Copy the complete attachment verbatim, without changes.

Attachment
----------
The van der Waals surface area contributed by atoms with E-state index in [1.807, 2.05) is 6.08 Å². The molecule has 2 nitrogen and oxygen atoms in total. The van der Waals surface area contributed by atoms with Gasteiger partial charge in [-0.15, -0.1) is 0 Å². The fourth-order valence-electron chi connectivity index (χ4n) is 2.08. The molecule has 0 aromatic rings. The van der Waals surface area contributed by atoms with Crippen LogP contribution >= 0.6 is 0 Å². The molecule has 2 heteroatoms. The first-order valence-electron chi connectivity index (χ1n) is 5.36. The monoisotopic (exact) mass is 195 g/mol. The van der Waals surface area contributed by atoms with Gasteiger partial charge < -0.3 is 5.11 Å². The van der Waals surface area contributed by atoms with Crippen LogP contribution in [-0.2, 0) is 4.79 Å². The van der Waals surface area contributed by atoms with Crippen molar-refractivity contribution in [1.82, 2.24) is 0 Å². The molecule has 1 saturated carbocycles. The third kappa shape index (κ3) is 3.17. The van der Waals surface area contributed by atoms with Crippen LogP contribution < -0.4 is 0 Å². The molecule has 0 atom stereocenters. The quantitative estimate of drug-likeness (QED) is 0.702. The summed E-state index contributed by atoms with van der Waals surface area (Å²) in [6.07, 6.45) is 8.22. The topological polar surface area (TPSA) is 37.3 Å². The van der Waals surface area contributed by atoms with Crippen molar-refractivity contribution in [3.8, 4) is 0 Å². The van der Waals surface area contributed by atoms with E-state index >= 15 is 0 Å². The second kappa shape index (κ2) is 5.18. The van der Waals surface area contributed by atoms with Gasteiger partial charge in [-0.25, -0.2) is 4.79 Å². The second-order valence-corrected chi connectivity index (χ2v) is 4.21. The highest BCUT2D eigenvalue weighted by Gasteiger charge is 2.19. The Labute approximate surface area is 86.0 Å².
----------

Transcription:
The van der Waals surface area contributed by atoms with E-state index in [1.807, 2.05) is 6.08 Å². The molecule has 2 nitrogen and oxygen atoms in total. The van der Waals surface area contributed by atoms with Gasteiger partial charge in [-0.15, -0.1) is 0 Å². The fourth-order valence-electron chi connectivity index (χ4n) is 2.08. The molecule has 0 aromatic rings. The van der Waals surface area contributed by atoms with Crippen LogP contribution >= 0.6 is 0 Å². The molecule has 2 heteroatoms. The first-order valence-electron chi connectivity index (χ1n) is 5.36. The monoisotopic (exact) mass is 195 g/mol. The van der Waals surface area contributed by atoms with Gasteiger partial charge < -0.3 is 5.11 Å². The van der Waals surface area contributed by atoms with Crippen LogP contribution in [-0.2, 0) is 4.79 Å². The van der Waals surface area contributed by atoms with Crippen molar-refractivity contribution in [1.82, 2.24) is 0 Å². The molecule has 1 saturated carbocycles. The third kappa shape index (κ3) is 3.17. The van der Waals surface area contributed by atoms with Crippen LogP contribution < -0.4 is 0 Å². The molecule has 0 atom stereocenters. The quantitative estimate of drug-likeness (QED) is 0.702. The summed E-state index contributed by atoms with van der Waals surface area (Å²) in [6.07, 6.45) is 8.22. The topological polar surface area (TPSA) is 37.3 Å². The van der Waals surface area contributed by atoms with Crippen molar-refractivity contribution in [3.8, 4) is 0 Å². The van der Waals surface area contributed by atoms with E-state index >= 15 is 0 Å². The second kappa shape index (κ2) is 5.18. The van der Waals surface area contributed by atoms with Gasteiger partial charge in [-0.25, -0.2) is 4.79 Å². The second-order valence-corrected chi connectivity index (χ2v) is 4.21. The highest BCUT2D eigenvalue weighted by Gasteiger charge is 2.19. The Labute approximate surface area is 86.0 Å².